Apple CEO Tim Cook has told investors the company won’t be making as much money as it expected over the crucial holiday quarter. Lower than expected iPhone sales, particularly in China, have led the tech giant to slash its revenue forecasts, causing Apple shares continue to decline from their peak in October last year.
Apple shares have fallen over 39 per cent since a 52-week high on October 3, 2018, representing a $US452 billion loss in market capitalisation, according to CNBC, which notes Apple “just lost a Facebook” — Facebook’s market cap is currently around $379 billion — and, like 496 of the S&P 500, smaller than Apple’s recent downgrade.
Much of the damage occurred this week when Apple revised its revenue expectations down to approximately $US84 billion for Apple’s fiscal 2019 first quarter. In a letter to investors, Cook blamed a “challenging quarter” on softening emerging markets — mainly China — and poor iPhone sales.
“While we anticipated some challenges in key emerging markets, we did not foresee the magnitude of the economic deceleration, particularly in Greater China,” Cook said.
The Apple CEO noted China’s economy had begun to slow in the second half of 2018 and, in a thinly veiled jab, said Trump’s trade war with China also bore some responsibility for the poor performance.
“We believe the economic environment in China has been further impacted by rising trade tensions with the United States,” Cook said.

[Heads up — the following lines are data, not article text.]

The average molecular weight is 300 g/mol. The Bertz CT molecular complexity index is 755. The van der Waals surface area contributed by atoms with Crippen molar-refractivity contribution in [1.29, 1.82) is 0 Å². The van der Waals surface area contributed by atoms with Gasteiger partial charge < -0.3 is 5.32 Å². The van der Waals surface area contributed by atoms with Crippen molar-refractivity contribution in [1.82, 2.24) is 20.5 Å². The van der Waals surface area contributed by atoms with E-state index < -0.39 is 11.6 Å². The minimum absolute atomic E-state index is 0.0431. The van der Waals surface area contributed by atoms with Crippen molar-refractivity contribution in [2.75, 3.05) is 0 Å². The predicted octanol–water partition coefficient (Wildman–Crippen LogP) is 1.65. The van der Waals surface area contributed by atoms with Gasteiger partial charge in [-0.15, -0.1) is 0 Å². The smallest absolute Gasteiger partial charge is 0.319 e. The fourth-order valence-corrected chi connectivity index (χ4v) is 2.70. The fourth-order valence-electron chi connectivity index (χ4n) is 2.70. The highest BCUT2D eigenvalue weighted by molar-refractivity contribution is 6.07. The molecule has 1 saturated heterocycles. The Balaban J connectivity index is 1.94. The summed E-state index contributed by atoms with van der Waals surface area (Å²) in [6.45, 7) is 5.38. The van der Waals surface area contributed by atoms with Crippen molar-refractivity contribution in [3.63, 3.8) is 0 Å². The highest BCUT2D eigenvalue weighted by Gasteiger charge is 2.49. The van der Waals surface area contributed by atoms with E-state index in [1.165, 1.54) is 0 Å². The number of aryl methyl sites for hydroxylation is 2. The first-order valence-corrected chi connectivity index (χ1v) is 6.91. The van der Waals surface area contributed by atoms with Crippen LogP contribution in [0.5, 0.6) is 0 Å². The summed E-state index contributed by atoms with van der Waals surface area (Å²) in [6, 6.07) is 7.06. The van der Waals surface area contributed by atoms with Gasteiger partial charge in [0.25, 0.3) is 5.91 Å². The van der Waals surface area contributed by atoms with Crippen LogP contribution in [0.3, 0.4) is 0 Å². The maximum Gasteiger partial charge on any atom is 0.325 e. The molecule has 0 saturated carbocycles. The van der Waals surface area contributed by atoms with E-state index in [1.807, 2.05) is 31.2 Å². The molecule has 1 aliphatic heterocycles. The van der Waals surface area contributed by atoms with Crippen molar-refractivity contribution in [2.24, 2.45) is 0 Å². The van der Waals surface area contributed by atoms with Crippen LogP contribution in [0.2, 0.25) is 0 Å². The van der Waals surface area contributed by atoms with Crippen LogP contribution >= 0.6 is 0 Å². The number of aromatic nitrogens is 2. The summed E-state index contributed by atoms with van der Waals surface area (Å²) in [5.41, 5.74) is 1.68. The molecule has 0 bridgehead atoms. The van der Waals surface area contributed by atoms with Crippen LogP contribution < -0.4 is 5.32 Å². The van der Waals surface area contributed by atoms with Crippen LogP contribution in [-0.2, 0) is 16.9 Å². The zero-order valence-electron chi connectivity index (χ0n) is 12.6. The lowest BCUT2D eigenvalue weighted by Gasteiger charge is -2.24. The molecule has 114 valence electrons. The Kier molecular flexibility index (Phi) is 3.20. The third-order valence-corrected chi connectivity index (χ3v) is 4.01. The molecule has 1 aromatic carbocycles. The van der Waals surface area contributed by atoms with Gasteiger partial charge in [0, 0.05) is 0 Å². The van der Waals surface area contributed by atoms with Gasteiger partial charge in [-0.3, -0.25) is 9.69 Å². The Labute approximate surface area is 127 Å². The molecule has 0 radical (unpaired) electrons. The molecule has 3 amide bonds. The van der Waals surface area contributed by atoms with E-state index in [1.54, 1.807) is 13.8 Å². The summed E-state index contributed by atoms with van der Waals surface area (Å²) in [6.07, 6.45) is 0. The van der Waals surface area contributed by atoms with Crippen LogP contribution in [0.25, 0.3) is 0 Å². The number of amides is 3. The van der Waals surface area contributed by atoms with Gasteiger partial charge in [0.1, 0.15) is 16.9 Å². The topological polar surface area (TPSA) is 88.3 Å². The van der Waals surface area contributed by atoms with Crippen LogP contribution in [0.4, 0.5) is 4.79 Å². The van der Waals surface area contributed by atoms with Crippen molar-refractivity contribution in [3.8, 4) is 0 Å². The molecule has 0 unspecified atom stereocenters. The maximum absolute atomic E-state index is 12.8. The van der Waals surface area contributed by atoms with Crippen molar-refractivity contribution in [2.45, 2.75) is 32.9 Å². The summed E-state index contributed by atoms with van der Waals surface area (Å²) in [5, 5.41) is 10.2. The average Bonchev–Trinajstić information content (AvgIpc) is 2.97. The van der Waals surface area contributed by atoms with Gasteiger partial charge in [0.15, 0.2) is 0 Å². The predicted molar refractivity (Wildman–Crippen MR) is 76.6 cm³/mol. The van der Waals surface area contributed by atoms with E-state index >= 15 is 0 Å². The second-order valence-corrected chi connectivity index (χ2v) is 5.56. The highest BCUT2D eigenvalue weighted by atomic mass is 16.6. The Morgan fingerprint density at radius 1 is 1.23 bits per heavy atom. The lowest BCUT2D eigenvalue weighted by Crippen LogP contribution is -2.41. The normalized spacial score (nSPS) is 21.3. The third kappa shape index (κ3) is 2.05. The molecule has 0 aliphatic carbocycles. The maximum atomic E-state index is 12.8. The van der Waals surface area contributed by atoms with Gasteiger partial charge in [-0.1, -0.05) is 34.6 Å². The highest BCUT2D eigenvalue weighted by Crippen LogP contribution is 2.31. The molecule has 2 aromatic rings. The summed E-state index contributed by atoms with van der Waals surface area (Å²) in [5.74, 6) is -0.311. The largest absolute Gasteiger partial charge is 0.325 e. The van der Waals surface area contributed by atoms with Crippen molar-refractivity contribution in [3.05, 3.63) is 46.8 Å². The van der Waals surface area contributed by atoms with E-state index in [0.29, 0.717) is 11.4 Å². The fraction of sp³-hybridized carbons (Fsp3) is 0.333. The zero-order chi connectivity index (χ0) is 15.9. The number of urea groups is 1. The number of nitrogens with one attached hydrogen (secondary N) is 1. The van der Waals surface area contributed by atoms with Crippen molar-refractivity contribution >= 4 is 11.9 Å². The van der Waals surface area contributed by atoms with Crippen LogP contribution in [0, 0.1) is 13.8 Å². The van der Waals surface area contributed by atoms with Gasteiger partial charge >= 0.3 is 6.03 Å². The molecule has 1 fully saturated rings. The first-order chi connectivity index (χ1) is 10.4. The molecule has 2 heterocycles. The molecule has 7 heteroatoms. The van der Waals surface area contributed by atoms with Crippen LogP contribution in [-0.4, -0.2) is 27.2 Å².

Revenue from iPhone sales was also revised down. Again the Chinese market was singled out but in developed markets “iPhone upgrades also were not as strong as we thought they would be”.
Despite the struggles, Cook maintains that Apple has a “bright future” in China because of the country’s innovative developer community and Apple’s strong following there. Cook also pointed out Apple’s other products were still booming. Categories outside of iPhone like Apple services, Mac, iPad, Wearables/Home/Accessories combined to grow almost 19 per cent year-over-year, according to Cook’s letter.
Cook largely blamed macroeconomic factors for the company’s woes, but Apple may have also hit a price wall with its consumers — at least when it comes to phones.
2018 saw the most expensive iPhones in history despite only incremental upgrades. In Australia, top-spec iPhones now set you back over $2300. The price tag and the lack of new features are causing consumers to think twice about upgrading.
Phone users now hold on to their handsets for around three years before upgrading, up from a typical two-year lifecycle in 2014, according to the Washington Post. Research from Telsyte also suggests many Australian consumers are holding on to their phones until 5G enabled devices are are available.
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